There are different ways to think about the transformation, in particular we could think about field configurations in the path integral, but I find it helpful to think in terms of operators. From an operator perspective there will be some unitary operator $$U$$ associated with the transformation which can ultimately be written in terms of $$T(z)$$ or the generators of the Virasoro algebra. Its effect on the scalar field is simple. $$U\phi(z)U^{-1}=\phi(w)$$ Note this is the exact same field appearing on both sides, only the argument has changed. So writing our transformation law: $$U:\partial_z\phi(z)\partial_{z'}\phi(z'):U^{-1} =\partial_z w(z)\partial_{z'}w(z')\partial_{w}\phi(w)\partial_{w'}\phi(w')-\langle\partial_z\phi(z)\partial_{z'}\phi(z')\rangle$$ Now since $$\phi(w)$$ is indeed the same operator, we can rewrite this expression in terms of normal ordered $$:\partial_{w}\phi(w)\partial_{w'}\phi(w'):$$ the ordinary way. When we take the limit where $$z, z'$$ approach each other we get the extra central charge term on the left hand side, following the exact same reasoning as Di Francesco et al do in their textbook at (5.136).

Moving the $$U$$ to the other side we have $$T(z)=\frac{1}{z^2}\left(\left(\frac{L}{2\pi}\right)^2 U^{-1}T(w)U +\frac{c}{24}\right)$$ Now the key thing from the operator point of view is that when we take the vacuum expectation value $$\langle U^{-1} T(w)U\rangle$$ is not the same as $$\langle T(w)\rangle$$ which vanishes. They would be the same thing if $$U$$ were a global conformal transformation, since that would leave the vacuum invariant, but this particular transformation will involve Virasoro generators which do not annihilate the vacuum.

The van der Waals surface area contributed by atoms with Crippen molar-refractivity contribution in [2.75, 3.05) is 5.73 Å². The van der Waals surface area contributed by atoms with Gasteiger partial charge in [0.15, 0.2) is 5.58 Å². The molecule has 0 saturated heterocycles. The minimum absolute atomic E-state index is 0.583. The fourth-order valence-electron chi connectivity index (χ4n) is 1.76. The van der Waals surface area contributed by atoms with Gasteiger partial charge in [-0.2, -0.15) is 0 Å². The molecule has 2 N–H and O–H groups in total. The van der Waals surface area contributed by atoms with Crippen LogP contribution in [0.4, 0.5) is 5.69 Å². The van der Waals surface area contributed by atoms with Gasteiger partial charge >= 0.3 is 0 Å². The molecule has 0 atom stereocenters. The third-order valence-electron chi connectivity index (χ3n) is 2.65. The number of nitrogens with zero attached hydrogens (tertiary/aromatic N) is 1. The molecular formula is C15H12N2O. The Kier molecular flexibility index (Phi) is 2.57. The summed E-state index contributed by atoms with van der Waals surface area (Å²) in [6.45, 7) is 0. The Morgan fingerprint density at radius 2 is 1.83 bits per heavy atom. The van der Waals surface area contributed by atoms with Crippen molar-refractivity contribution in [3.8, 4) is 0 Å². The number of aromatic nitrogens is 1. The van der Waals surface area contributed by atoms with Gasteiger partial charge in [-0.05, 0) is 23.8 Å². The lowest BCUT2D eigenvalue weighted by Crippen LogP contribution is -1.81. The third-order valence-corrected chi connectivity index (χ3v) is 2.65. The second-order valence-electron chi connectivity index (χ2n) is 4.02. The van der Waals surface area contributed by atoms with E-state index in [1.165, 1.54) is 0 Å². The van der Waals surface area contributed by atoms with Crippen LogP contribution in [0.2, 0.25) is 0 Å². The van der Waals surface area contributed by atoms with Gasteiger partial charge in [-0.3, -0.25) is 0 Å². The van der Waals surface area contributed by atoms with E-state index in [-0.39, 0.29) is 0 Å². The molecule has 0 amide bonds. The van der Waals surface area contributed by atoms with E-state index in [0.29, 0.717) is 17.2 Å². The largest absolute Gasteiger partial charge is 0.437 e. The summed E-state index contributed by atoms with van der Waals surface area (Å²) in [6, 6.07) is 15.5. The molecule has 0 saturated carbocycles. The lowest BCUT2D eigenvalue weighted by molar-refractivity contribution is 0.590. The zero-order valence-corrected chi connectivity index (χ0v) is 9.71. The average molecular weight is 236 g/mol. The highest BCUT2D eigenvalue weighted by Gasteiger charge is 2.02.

So the non-invariance of the vacuum is really what opens up the possibility of a non-vanishing $$\langle U^{-1}T(w)U\rangle\equiv \langle T'(w)\rangle$$. And not at all coincidentally the conformal transformations which do change the vacuum are those that have non-vanishing Schwarzian derivative, and thus an extra inhomogeneous central charge term.

• I don't really follow you reasoning, but the important thing is that you are happy with it since you asked the question. As a comment, note that $\phi(z)$ transforms as a scalar under $z\rightarrow w(z)$, which by definition means: $\phi(z)\rightarrow \phi'(w)=\phi(z)$, so I don't understand what happened to the primes. (E.g., it is not true that $\phi(w)=\phi(z)$.) – Wakabaloola Aug 17 '19 at 19:38
• $U^{-1}\phi(w)U\equiv \phi'(w)=\phi(z)$ – octonion Aug 17 '19 at 19:40